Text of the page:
# Thread: lebesgue measurable function

1. ## lebesgue measurable function

Q:
Prove that if $\displaystyle f : \mathbb{R} \longrightarrow [o,\infty]$ and $\displaystyle f^{-1}((r,\infty]) \in M$ for each $\displaystyle r \in \mathbb{Q}$, then $\displaystyle f$ is lebesgue measurable. ($\displaystyle M$ is the $\displaystyle \sigma$-algebra of Lebesgue measurable sets)

Attempt:
I need to show that for any set $\displaystyle A \in \mathcal{B}_{[0,\infty]}$, $\displaystyle f^{-1}(A) \in M$ (is this correct?). So I take a set $\displaystyle A \in \mathcal{B}_{[0,\infty]}$. By definition of $\displaystyle \mathcal{B}_{[0,\infty]}$, $\displaystyle A$ is an open interval (is this correct?). Now, i want to write $\displaystyle A$ as a union of sets of the form $\displaystyle (r,\infty]$ for each $\displaystyle r \in \mathbb{Q}$ but im sturggling to do this! Is this the right method? Can you help me? Thank you

2. Hello,

I need to show that for any set $\displaystyle A \in \mathcal{B}_{[0,\infty]}, f^{-1}(A) \in M$ (is this correct?).
I think so, because the Lebesgue measure is a measure over the Borelian sigma-algebra of $\displaystyle \mathbb{R}$.

So I take a set $\displaystyle A \in \mathcal{B}_{[0,\infty]}$. By definition of $\displaystyle \mathcal{B}_{[0,\infty]}$, A is an open interval (is this correct?).
No, we just know that $\displaystyle \mathcal{B}_{[0,\infty)}$ is generated by the open intervals in $\displaystyle [0,\infty)$
In other words, it's generated by $\displaystyle \{(a,\infty) \mid a\in \mathbb{R}_+\}$
But an element of this will not necessarily be an open set.

It may be useful to use the fact that $\displaystyle \mathbb{Q}$ is dense in $\displaystyle \mathbb{R}$ (same goes for the positive numbers only).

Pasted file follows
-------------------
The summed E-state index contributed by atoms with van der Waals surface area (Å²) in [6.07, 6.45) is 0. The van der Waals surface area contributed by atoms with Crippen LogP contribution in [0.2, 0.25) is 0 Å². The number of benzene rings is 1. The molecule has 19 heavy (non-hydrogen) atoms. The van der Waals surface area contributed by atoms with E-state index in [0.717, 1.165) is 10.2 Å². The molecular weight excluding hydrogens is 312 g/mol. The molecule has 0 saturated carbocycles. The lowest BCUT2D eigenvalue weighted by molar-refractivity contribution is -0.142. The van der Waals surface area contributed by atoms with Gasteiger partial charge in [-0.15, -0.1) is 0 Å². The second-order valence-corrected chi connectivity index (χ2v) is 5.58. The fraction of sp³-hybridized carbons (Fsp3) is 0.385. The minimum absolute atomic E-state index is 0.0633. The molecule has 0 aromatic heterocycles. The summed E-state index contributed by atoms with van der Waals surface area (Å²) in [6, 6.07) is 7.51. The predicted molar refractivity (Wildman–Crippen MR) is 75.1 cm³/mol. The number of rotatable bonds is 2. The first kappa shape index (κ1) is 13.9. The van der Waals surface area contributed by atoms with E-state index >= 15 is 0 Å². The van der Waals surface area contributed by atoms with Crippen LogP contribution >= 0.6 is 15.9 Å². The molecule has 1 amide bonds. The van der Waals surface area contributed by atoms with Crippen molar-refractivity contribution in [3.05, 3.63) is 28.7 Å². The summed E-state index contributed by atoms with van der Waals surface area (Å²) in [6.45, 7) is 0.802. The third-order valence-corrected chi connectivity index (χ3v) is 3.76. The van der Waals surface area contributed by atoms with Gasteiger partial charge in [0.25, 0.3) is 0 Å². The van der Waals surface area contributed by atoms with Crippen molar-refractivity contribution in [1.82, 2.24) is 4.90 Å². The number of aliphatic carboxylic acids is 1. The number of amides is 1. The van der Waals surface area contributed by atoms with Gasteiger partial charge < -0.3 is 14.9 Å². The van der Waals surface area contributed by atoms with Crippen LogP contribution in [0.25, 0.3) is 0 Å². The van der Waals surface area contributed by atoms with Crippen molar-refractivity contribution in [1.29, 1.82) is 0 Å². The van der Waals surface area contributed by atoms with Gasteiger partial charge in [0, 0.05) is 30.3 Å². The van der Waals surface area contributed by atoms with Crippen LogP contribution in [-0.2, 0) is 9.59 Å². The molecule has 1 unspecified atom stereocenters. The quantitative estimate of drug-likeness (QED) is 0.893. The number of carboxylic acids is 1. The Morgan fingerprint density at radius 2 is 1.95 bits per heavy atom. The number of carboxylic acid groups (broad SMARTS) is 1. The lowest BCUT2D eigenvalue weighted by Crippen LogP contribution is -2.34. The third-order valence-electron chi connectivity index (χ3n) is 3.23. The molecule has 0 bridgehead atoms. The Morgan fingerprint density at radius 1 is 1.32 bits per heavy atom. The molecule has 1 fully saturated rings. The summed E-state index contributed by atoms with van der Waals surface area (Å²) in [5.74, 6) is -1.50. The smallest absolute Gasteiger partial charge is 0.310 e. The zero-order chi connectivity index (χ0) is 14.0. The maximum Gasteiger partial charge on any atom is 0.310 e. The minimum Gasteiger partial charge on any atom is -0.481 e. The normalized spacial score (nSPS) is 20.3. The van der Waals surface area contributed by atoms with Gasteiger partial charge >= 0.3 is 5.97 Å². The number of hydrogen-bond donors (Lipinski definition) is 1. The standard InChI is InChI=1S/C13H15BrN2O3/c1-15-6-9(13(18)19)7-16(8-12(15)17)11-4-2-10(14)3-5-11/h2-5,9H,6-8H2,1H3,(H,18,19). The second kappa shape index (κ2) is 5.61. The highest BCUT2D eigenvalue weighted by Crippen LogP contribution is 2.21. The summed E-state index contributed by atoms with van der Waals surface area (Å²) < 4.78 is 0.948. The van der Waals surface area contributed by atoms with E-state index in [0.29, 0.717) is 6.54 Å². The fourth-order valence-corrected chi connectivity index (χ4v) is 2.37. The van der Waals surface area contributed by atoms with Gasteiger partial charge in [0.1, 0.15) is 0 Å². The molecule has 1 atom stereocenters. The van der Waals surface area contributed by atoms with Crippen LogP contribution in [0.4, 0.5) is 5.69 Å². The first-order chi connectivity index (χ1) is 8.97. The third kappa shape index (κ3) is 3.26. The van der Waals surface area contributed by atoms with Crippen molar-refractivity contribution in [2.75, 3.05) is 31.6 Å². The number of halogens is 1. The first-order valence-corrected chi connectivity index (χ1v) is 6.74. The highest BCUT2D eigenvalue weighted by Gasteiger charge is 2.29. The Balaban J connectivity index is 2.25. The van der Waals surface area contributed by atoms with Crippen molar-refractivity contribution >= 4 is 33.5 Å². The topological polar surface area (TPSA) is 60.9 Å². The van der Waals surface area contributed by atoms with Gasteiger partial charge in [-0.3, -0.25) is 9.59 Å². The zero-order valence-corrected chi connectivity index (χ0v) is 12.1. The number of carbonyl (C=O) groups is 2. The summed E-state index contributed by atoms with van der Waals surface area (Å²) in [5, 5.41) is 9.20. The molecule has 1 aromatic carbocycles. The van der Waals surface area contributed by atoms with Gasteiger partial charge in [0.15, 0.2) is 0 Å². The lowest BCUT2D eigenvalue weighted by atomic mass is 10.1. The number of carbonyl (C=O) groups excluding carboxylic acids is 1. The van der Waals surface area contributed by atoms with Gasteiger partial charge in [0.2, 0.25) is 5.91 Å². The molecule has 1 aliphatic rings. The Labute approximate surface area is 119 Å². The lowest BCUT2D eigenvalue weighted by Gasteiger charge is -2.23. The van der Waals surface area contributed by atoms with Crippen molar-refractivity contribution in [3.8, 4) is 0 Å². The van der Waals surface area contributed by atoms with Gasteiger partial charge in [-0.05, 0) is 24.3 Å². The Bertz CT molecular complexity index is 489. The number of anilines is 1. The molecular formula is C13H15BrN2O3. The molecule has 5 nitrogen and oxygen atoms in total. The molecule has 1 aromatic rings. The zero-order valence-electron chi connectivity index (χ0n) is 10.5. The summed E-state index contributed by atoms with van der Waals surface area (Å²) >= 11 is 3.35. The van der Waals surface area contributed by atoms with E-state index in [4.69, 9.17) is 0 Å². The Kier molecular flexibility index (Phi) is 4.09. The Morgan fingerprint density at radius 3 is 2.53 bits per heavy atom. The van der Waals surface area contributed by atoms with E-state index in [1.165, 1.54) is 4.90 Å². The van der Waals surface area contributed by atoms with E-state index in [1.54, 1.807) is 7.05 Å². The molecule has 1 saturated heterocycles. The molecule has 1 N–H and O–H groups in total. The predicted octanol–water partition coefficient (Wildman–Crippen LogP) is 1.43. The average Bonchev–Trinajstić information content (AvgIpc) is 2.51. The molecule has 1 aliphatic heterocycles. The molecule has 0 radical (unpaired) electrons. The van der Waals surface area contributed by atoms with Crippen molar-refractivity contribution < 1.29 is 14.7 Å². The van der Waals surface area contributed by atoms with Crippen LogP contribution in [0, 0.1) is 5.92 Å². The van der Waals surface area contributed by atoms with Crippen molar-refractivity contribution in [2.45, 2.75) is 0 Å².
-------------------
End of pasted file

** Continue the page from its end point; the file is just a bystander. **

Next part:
Thus, $\displaystyle \forall a \in\mathbb{R}_+$, there exists a (decreasing) sequence $\displaystyle (a_n)_{n\geq 0}$, where $\displaystyle \forall n \in\mathbb{N} ~,~ a_n \in \mathbb{Q}_+$ such that $\displaystyle \lim_{n\uparrow \infty} a_n=a$
And we can write : $\displaystyle (a,\infty)=\bigcup_{n\geq 0} [a_n,\infty)$

But one can prove that $\displaystyle f^{-1}\left(\bigcup_{j\in J} A_j\right)=\bigcup_{j\in J} f^{-1}(A_j)$ (where J is a set without any restriction on it). It's one of Haussdorff formulas.

So you'll have $\displaystyle f^{-1}((a,\infty))\in M$, $\displaystyle \forall a\in \mathbb{R}_+$

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Now the second part (to finish) isn't easier imo.

There's a lemma that we called "Transport lemma", but I didn't find an English page of it... Here is the French one : Lemme de transport - Wikipédia
******transcription******
X,Y 2 sets. f : X -> Y. $\displaystyle \mathcal{E}\subset \mathcal{P}(Y)$ ( = the power set of Y = the family of all subsets of Y).
Then $\displaystyle f^{-1}(\sigma(\mathcal{E}))=\sigma(f^{-1}(\mathcal{E}))$

Here we have $\displaystyle \mathcal{E}=\{(a,\infty) \mid a\in\mathbb{R}_+\}$

But we know that $\displaystyle f^{-1}(\mathcal{E})\in M$
Hence, since M is a sigma-algebra, we have the (red) inclusion $\displaystyle f^{-1}(\sigma(\mathcal{E}))=\sigma(f^{-1}(\mathcal{E}))~{\color{red}\subset}~ M$

And thus for any element A in $\displaystyle \sigma(\mathcal{E})=\mathcal{B}_{[0,\infty)}$, $\displaystyle f^{-1}(A)\in M$

Whew... Does it look clear ? And I'm pretty sure there's a more elegant way to prove it, but I'm not an expert...
Well, you have a method, and maybe it will give you guidelines for building your own proof...
(as you can see, I'm very self-confident ^^)